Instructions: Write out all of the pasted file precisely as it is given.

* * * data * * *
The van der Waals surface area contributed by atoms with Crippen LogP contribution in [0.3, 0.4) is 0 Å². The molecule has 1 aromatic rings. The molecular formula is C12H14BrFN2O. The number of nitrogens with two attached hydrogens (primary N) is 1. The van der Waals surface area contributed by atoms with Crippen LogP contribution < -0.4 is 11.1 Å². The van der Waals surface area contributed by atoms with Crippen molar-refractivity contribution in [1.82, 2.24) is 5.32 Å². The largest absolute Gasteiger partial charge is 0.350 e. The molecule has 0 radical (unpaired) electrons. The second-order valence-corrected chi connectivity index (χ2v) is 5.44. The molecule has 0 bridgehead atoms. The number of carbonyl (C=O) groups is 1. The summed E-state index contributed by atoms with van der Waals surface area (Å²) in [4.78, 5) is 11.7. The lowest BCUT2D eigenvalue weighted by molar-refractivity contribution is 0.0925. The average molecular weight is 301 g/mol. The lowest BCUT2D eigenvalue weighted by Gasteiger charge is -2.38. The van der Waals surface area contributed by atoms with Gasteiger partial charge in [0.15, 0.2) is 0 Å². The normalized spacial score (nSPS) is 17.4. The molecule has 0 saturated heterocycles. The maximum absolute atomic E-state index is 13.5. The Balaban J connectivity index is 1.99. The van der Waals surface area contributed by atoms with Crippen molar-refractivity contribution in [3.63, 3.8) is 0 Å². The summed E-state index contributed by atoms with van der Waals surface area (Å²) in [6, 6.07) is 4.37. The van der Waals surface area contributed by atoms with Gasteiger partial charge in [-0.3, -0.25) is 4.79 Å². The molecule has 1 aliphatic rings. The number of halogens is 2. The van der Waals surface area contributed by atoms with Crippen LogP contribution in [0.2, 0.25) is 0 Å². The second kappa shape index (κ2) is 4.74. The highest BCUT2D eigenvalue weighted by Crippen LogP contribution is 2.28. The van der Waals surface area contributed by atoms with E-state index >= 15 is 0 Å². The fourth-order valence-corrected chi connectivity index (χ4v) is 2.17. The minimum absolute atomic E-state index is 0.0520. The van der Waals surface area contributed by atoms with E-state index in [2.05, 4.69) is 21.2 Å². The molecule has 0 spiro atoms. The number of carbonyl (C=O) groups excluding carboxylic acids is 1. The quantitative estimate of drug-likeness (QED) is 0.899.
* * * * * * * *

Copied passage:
The van der Waals surface area contributed by atoms with Crippen LogP contribution in [0.3, 0.4) is 0 Å². The molecule has 1 aromatic rings. The molecular formula is C12H14BrFN2O. The number of nitrogens with two attached hydrogens (primary N) is 1. The van der Waals surface area contributed by atoms with Crippen LogP contribution < -0.4 is 11.1 Å². The van der Waals surface area contributed by atoms with Crippen molar-refractivity contribution in [1.82, 2.24) is 5.32 Å². The largest absolute Gasteiger partial charge is 0.350 e. The molecule has 0 radical (unpaired) electrons. The second-order valence-corrected chi connectivity index (χ2v) is 5.44. The molecule has 0 bridgehead atoms. The number of carbonyl (C=O) groups is 1. The summed E-state index contributed by atoms with van der Waals surface area (Å²) in [4.78, 5) is 11.7. The lowest BCUT2D eigenvalue weighted by molar-refractivity contribution is 0.0925. The average molecular weight is 301 g/mol. The lowest BCUT2D eigenvalue weighted by Gasteiger charge is -2.38. The van der Waals surface area contributed by atoms with Gasteiger partial charge in [0.15, 0.2) is 0 Å². The normalized spacial score (nSPS) is 17.4. The molecule has 0 saturated heterocycles. The maximum absolute atomic E-state index is 13.5. The Balaban J connectivity index is 1.99. The van der Waals surface area contributed by atoms with Crippen molar-refractivity contribution in [3.63, 3.8) is 0 Å². The summed E-state index contributed by atoms with van der Waals surface area (Å²) in [6, 6.07) is 4.37. The van der Waals surface area contributed by atoms with Gasteiger partial charge in [-0.3, -0.25) is 4.79 Å². The molecule has 1 aliphatic rings. The number of halogens is 2. The van der Waals surface area contributed by atoms with Crippen LogP contribution in [0.2, 0.25) is 0 Å². The second kappa shape index (κ2) is 4.74. The highest BCUT2D eigenvalue weighted by Crippen LogP contribution is 2.28. The van der Waals surface area contributed by atoms with E-state index >= 15 is 0 Å². The fourth-order valence-corrected chi connectivity index (χ4v) is 2.17. The minimum absolute atomic E-state index is 0.0520. The van der Waals surface area contributed by atoms with E-state index in [2.05, 4.69) is 21.2 Å². The molecule has 0 spiro atoms. The number of carbonyl (C=O) groups excluding carboxylic acids is 1. The quantitative estimate of drug-likeness (QED) is 0.899.